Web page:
I’m happy to have kept these ties to friends and colleagues at BSB. I am proud of the entire Sweet Hearts anthology and my piece in it, and I am really looking forward to celebrating the culmination of this project in Ptown next month.
I hope those of you who are at Women’s Week will come share the moment with me, and I hope those of you who can’t make it to Ptown will still go preorder Sweet Hearts now.
Many of you know my friend/editor/neighbor/fellow author Lynda Sandoval recently opened a yoga studio in our little corner of Western New York. I had the privilege of helping her do the renovations to the space, which is to say I talked to her and occasionally handed tools to other people. Still, I feel a sense of pride in the studio, and I want it to succeed. And by all accounts it is succeeding. They are offerings tons of classes in so many areas with so many amazing instructors, and people are responding. Attendance is growing every week. People who have never done yoga before are practicing next to people who can effortlessly pop into handstands. Our little community has thrown itself behind this endeavor, and there is a place for everyone in the movement.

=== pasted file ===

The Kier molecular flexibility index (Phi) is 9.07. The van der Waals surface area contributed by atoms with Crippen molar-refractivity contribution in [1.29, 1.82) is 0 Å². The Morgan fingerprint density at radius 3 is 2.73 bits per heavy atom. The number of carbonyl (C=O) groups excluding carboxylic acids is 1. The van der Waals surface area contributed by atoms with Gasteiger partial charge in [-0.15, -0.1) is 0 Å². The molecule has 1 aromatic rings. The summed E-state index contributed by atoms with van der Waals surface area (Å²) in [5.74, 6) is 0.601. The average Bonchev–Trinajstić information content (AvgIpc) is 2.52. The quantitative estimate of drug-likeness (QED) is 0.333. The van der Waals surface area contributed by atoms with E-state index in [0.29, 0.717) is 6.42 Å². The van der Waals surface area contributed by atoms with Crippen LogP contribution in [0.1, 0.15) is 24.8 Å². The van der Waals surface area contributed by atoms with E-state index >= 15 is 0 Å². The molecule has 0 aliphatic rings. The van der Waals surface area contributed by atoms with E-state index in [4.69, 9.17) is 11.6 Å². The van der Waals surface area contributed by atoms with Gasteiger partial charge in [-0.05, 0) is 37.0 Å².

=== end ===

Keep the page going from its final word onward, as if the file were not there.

I knew where my place was from the beginning. I would take the slow, not hot-classes where Lynda talked in soothing tones. I would downward dog, and salute the sun, spend lots of time in my beloved child’s pose, and to prove I wasn’t a slacker, I would do some planks. Then I would hang out in the lobby and welcome folks like a goodwill ambassador. Wooing is what I’m good at. Exercise, not so much.